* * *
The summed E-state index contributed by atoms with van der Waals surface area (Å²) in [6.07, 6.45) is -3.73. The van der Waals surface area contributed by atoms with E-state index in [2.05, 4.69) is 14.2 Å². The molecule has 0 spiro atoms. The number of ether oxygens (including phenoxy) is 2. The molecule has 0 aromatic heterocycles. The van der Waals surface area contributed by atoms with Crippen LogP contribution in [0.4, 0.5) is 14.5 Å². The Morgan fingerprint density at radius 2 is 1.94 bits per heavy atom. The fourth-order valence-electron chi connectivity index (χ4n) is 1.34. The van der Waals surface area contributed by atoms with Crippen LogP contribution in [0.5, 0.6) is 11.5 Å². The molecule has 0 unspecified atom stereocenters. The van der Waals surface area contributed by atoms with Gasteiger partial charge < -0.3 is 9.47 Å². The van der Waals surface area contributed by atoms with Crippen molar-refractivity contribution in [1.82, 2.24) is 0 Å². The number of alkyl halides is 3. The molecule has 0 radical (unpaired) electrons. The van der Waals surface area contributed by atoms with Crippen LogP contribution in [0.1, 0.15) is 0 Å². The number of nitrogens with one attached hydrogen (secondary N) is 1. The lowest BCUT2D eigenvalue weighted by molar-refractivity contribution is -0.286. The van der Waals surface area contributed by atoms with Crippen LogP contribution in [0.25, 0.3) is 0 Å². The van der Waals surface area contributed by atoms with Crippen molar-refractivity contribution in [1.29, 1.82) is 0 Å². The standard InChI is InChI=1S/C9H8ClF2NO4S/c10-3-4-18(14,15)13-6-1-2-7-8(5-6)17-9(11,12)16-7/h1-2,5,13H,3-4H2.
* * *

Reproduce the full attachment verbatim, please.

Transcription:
The summed E-state index contributed by atoms with van der Waals surface area (Å²) in [6.07, 6.45) is -3.73. The van der Waals surface area contributed by atoms with E-state index in [2.05, 4.69) is 14.2 Å². The molecule has 0 spiro atoms. The number of ether oxygens (including phenoxy) is 2. The molecule has 0 aromatic heterocycles. The van der Waals surface area contributed by atoms with Crippen LogP contribution in [0.4, 0.5) is 14.5 Å². The Morgan fingerprint density at radius 2 is 1.94 bits per heavy atom. The fourth-order valence-electron chi connectivity index (χ4n) is 1.34. The van der Waals surface area contributed by atoms with Crippen LogP contribution in [0.5, 0.6) is 11.5 Å². The molecule has 0 unspecified atom stereocenters. The van der Waals surface area contributed by atoms with Gasteiger partial charge < -0.3 is 9.47 Å². The van der Waals surface area contributed by atoms with Crippen molar-refractivity contribution in [1.82, 2.24) is 0 Å². The number of alkyl halides is 3. The molecule has 0 radical (unpaired) electrons. The van der Waals surface area contributed by atoms with Crippen LogP contribution in [0.1, 0.15) is 0 Å². The number of nitrogens with one attached hydrogen (secondary N) is 1. The lowest BCUT2D eigenvalue weighted by molar-refractivity contribution is -0.286. The van der Waals surface area contributed by atoms with Crippen LogP contribution in [0.25, 0.3) is 0 Å². The van der Waals surface area contributed by atoms with Crippen molar-refractivity contribution in [1.29, 1.82) is 0 Å². The standard InChI is InChI=1S/C9H8ClF2NO4S/c10-3-4-18(14,15)13-6-1-2-7-8(5-6)17-9(11,12)16-7/h1-2,5,13H,3-4H2.